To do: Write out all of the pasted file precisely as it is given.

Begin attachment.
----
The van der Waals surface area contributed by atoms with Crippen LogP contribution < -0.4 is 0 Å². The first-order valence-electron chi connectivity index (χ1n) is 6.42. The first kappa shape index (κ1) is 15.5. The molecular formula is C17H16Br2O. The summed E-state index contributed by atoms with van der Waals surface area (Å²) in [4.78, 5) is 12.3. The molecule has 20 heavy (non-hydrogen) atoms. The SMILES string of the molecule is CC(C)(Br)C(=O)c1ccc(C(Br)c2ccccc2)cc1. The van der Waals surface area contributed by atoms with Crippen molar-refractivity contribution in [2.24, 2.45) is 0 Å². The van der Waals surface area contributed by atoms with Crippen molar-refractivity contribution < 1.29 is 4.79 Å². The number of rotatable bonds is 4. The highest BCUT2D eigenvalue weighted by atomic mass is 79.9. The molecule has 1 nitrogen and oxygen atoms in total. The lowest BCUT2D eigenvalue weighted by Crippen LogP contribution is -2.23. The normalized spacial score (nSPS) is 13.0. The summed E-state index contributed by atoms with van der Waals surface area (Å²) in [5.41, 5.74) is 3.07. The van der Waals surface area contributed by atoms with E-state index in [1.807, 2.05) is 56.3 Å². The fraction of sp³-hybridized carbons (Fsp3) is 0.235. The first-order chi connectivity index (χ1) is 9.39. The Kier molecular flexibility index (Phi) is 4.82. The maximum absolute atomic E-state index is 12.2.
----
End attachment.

The van der Waals surface area contributed by atoms with Crippen LogP contribution < -0.4 is 0 Å². The first-order valence-electron chi connectivity index (χ1n) is 6.42. The first kappa shape index (κ1) is 15.5. The molecular formula is C17H16Br2O. The summed E-state index contributed by atoms with van der Waals surface area (Å²) in [4.78, 5) is 12.3. The molecule has 20 heavy (non-hydrogen) atoms. The SMILES string of the molecule is CC(C)(Br)C(=O)c1ccc(C(Br)c2ccccc2)cc1. The van der Waals surface area contributed by atoms with Crippen molar-refractivity contribution in [2.24, 2.45) is 0 Å². The van der Waals surface area contributed by atoms with Crippen molar-refractivity contribution < 1.29 is 4.79 Å². The number of rotatable bonds is 4. The highest BCUT2D eigenvalue weighted by atomic mass is 79.9. The molecule has 1 nitrogen and oxygen atoms in total. The lowest BCUT2D eigenvalue weighted by Crippen LogP contribution is -2.23. The normalized spacial score (nSPS) is 13.0. The summed E-state index contributed by atoms with van der Waals surface area (Å²) in [5.41, 5.74) is 3.07. The van der Waals surface area contributed by atoms with E-state index in [1.807, 2.05) is 56.3 Å². The fraction of sp³-hybridized carbons (Fsp3) is 0.235. The first-order chi connectivity index (χ1) is 9.39. The Kier molecular flexibility index (Phi) is 4.82. The maximum absolute atomic E-state index is 12.2.